Stevens and Idol didn't really start gelling as a songwriting team until the White Wedding album. Although Stevens only co-wrote two of the songs, the feeling out period between the two writers ended there.

"I did have to get to know Billy as a person before we could work together," says Stevens. "Even though his influences were very much the same as mine, I had to get to know his temperament in order to strike up a working relationship. After White Wedding, I wrote all but one of the songs on Rebel Yell.”

"You asked me if I felt responsible for the success of the Rebel Yell album, and yes I do. But remember, I am not dictating Billy's career, it is a partnership. I just write the music, not the lyrics, and the success I feel responsible for is that of our friendship growing into something that I value very much."

Stevens says that the diverse background he and Idol came from adds to the magic and spark their musical partnership has produced. "I don't think our music would be interesting if it wasn't," Stevens says, and he gives Rebel Yell as a prime example.

"One of the reasons that the album took so long to record was we sat down and discussed the direction we wanted this album to head in," he said. "One of the first things we did decide was to get a completely different band than the one that had just toured with us.”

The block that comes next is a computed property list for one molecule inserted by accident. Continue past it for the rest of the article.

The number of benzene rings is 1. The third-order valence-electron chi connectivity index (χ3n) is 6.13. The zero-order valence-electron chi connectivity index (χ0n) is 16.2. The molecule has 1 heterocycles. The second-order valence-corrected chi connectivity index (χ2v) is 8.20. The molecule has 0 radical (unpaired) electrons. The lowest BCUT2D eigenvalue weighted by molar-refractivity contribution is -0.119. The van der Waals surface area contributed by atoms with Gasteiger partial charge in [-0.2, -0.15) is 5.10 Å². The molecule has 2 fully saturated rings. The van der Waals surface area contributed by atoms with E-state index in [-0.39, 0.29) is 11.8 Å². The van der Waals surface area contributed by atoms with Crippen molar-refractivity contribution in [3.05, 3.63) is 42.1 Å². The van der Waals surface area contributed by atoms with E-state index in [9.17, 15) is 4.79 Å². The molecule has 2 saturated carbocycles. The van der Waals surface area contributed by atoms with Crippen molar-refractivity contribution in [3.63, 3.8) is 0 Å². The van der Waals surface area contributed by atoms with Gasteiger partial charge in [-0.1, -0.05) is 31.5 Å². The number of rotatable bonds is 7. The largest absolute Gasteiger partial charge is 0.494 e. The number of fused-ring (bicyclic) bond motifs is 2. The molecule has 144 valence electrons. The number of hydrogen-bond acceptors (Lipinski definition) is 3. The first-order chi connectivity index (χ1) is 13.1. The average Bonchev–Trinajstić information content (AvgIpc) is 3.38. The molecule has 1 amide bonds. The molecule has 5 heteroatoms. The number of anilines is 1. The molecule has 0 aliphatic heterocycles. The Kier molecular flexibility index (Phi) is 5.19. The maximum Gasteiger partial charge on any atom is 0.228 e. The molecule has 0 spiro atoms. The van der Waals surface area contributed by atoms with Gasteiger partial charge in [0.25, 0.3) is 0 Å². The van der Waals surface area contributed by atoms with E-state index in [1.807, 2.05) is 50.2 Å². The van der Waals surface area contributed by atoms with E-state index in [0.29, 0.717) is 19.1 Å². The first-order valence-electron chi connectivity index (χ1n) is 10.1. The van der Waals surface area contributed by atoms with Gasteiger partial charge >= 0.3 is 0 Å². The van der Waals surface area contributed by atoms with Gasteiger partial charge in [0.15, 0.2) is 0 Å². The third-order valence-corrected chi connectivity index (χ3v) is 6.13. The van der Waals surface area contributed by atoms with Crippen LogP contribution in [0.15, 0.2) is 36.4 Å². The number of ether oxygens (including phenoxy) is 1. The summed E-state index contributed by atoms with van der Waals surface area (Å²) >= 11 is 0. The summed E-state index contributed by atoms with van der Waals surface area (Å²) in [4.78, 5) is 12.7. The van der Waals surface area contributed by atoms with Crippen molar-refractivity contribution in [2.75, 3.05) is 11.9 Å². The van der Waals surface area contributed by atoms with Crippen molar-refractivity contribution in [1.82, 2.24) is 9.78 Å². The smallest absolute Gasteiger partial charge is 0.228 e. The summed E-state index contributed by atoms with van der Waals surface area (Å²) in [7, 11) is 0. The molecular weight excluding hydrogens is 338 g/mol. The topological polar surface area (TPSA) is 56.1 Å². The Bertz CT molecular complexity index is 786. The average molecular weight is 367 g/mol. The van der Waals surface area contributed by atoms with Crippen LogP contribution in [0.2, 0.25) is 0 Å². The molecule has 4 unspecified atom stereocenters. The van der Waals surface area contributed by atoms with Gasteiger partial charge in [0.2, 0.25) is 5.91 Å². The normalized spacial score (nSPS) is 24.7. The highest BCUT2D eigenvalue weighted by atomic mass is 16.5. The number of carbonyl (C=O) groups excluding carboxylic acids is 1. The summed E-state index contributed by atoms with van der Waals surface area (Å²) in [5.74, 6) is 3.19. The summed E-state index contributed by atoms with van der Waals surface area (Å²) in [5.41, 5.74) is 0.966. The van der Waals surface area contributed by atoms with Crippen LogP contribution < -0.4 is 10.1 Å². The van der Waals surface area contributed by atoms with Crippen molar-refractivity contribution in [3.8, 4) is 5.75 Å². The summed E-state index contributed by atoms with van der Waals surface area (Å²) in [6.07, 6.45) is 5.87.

"We wanted to do more dance music and put more feeling into this album and that was a major step to take without a band. We knew we had to do a great album and it was dangerous going about it the way we did, but we were willing to take that risk for the sake of experimenting and branching out. The people we were working with at the time couldn't convey the ideas we wanted."

Needless to say, Stevens and Idol's gamble paid off. Rebel Yell produced three smash hit singles and solidified Idol's position as one of the top musical forces spearheading the '80's.

"Even I am surprised somewhat at the way our music has grabbed onto people," mused Stevens. "But elements of Billy's music have always been there, only now, people are becoming aware of them.”

"On "Eyes Without a Face," we didn't write it with the intention of it being considered a hit single, and on the album, the song is eight minutes long. When we realized that the record company was going to use it as the second single, we had to edit the song down to under five minutes for Top 40 airplay."

As for the next album, Stevens says the band they have now is set and the measures they took on Rebel Yell will not have to be duplicated in order to get a great album.

"We are not going to go off the deep end or sacrifice any type of creativity," reassured Stevens. "I think the next album will be a little bit more head down and not as elaborately arranged as Rebel Yell. We experimented and took a lot of risk on that album, but we are not going to be like the Police who change from album to album.”

"We like to keep our changes within the album, from song to song, because that keeps people guessing all of the time and that's good. If you write the way people want you to hear, you might as well forget it. You have to make them want to hear what you are doing, and we will."